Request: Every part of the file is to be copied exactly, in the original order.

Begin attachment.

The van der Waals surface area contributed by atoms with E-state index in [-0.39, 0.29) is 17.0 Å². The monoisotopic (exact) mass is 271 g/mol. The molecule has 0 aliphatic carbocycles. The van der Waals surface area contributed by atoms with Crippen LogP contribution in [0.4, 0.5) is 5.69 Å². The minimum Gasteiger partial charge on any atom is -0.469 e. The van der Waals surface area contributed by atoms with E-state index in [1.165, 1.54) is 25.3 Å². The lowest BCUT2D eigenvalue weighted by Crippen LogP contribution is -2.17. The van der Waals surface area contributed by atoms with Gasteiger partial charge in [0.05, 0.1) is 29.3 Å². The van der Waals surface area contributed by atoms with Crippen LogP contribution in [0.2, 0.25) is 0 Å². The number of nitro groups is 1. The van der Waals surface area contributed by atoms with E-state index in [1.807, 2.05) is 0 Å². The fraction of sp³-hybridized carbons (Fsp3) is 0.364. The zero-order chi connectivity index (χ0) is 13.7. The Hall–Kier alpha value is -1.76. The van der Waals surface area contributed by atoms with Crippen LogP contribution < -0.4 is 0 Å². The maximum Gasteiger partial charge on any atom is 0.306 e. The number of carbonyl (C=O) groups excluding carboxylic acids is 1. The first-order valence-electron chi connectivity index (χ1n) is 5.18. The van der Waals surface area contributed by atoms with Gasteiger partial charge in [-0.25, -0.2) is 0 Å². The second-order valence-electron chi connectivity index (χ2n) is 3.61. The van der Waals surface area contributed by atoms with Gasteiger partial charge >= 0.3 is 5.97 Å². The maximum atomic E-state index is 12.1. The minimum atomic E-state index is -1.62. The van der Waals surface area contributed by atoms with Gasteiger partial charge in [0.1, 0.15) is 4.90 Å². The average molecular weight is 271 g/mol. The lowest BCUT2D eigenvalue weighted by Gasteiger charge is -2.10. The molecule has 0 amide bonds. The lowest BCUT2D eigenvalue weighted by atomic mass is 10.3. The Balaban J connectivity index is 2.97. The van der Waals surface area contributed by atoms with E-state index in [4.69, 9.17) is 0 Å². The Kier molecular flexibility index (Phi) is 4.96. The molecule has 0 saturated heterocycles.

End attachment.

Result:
The van der Waals surface area contributed by atoms with E-state index in [-0.39, 0.29) is 17.0 Å². The monoisotopic (exact) mass is 271 g/mol. The molecule has 0 aliphatic carbocycles. The van der Waals surface area contributed by atoms with Crippen LogP contribution in [0.4, 0.5) is 5.69 Å². The minimum Gasteiger partial charge on any atom is -0.469 e. The van der Waals surface area contributed by atoms with E-state index in [1.165, 1.54) is 25.3 Å². The lowest BCUT2D eigenvalue weighted by Crippen LogP contribution is -2.17. The van der Waals surface area contributed by atoms with Gasteiger partial charge in [0.05, 0.1) is 29.3 Å². The van der Waals surface area contributed by atoms with Crippen LogP contribution in [0.2, 0.25) is 0 Å². The number of nitro groups is 1. The van der Waals surface area contributed by atoms with E-state index in [1.807, 2.05) is 0 Å². The fraction of sp³-hybridized carbons (Fsp3) is 0.364. The zero-order chi connectivity index (χ0) is 13.7. The Hall–Kier alpha value is -1.76. The van der Waals surface area contributed by atoms with Crippen LogP contribution < -0.4 is 0 Å². The maximum Gasteiger partial charge on any atom is 0.306 e. The number of carbonyl (C=O) groups excluding carboxylic acids is 1. The first-order valence-electron chi connectivity index (χ1n) is 5.18. The van der Waals surface area contributed by atoms with Gasteiger partial charge in [-0.25, -0.2) is 0 Å². The second-order valence-electron chi connectivity index (χ2n) is 3.61. The van der Waals surface area contributed by atoms with Gasteiger partial charge >= 0.3 is 5.97 Å². The maximum atomic E-state index is 12.1. The minimum atomic E-state index is -1.62. The van der Waals surface area contributed by atoms with Gasteiger partial charge in [0.1, 0.15) is 4.90 Å². The average molecular weight is 271 g/mol. The lowest BCUT2D eigenvalue weighted by Gasteiger charge is -2.10. The molecule has 0 amide bonds. The lowest BCUT2D eigenvalue weighted by atomic mass is 10.3. The Balaban J connectivity index is 2.97. The van der Waals surface area contributed by atoms with E-state index in [4.69, 9.17) is 0 Å². The Kier molecular flexibility index (Phi) is 4.96. The molecule has 0 saturated heterocycles.